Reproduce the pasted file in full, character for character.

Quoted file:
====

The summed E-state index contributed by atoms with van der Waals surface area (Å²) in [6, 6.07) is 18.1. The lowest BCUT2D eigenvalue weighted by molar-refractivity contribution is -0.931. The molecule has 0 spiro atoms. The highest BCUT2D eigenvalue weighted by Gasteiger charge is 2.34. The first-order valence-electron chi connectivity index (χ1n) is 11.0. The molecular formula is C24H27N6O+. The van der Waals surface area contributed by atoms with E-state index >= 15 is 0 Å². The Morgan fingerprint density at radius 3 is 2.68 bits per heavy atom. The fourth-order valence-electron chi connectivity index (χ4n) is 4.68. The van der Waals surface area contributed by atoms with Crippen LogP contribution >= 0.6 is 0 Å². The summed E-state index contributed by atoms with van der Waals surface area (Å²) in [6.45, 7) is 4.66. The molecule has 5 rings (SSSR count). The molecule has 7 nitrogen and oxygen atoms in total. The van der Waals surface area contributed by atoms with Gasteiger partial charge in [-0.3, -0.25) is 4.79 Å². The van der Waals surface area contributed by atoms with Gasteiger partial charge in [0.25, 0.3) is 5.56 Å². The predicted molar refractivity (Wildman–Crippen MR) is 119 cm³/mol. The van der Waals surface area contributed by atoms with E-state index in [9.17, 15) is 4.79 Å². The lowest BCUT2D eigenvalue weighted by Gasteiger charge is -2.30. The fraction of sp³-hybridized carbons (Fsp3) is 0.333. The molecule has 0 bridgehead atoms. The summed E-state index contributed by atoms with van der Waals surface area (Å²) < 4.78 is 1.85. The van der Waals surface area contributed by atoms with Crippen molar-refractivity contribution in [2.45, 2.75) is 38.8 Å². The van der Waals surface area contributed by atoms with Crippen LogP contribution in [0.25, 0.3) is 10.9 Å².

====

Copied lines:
The summed E-state index contributed by atoms with van der Waals surface area (Å²) in [6, 6.07) is 18.1. The lowest BCUT2D eigenvalue weighted by molar-refractivity contribution is -0.931. The molecule has 0 spiro atoms. The highest BCUT2D eigenvalue weighted by Gasteiger charge is 2.34. The first-order valence-electron chi connectivity index (χ1n) is 11.0. The molecular formula is C24H27N6O+. The van der Waals surface area contributed by atoms with E-state index >= 15 is 0 Å². The Morgan fingerprint density at radius 3 is 2.68 bits per heavy atom. The fourth-order valence-electron chi connectivity index (χ4n) is 4.68. The van der Waals surface area contributed by atoms with Crippen LogP contribution >= 0.6 is 0 Å². The summed E-state index contributed by atoms with van der Waals surface area (Å²) in [6.45, 7) is 4.66. The molecule has 5 rings (SSSR count). The molecule has 7 nitrogen and oxygen atoms in total. The van der Waals surface area contributed by atoms with Gasteiger partial charge in [-0.3, -0.25) is 4.79 Å². The van der Waals surface area contributed by atoms with Gasteiger partial charge in [0.25, 0.3) is 5.56 Å². The predicted molar refractivity (Wildman–Crippen MR) is 119 cm³/mol. The van der Waals surface area contributed by atoms with E-state index in [9.17, 15) is 4.79 Å². The lowest BCUT2D eigenvalue weighted by Gasteiger charge is -2.30. The fraction of sp³-hybridized carbons (Fsp3) is 0.333. The molecule has 0 bridgehead atoms. The summed E-state index contributed by atoms with van der Waals surface area (Å²) < 4.78 is 1.85. The van der Waals surface area contributed by atoms with Crippen molar-refractivity contribution in [2.45, 2.75) is 38.8 Å². The van der Waals surface area contributed by atoms with Crippen LogP contribution in [0.25, 0.3) is 10.9 Å².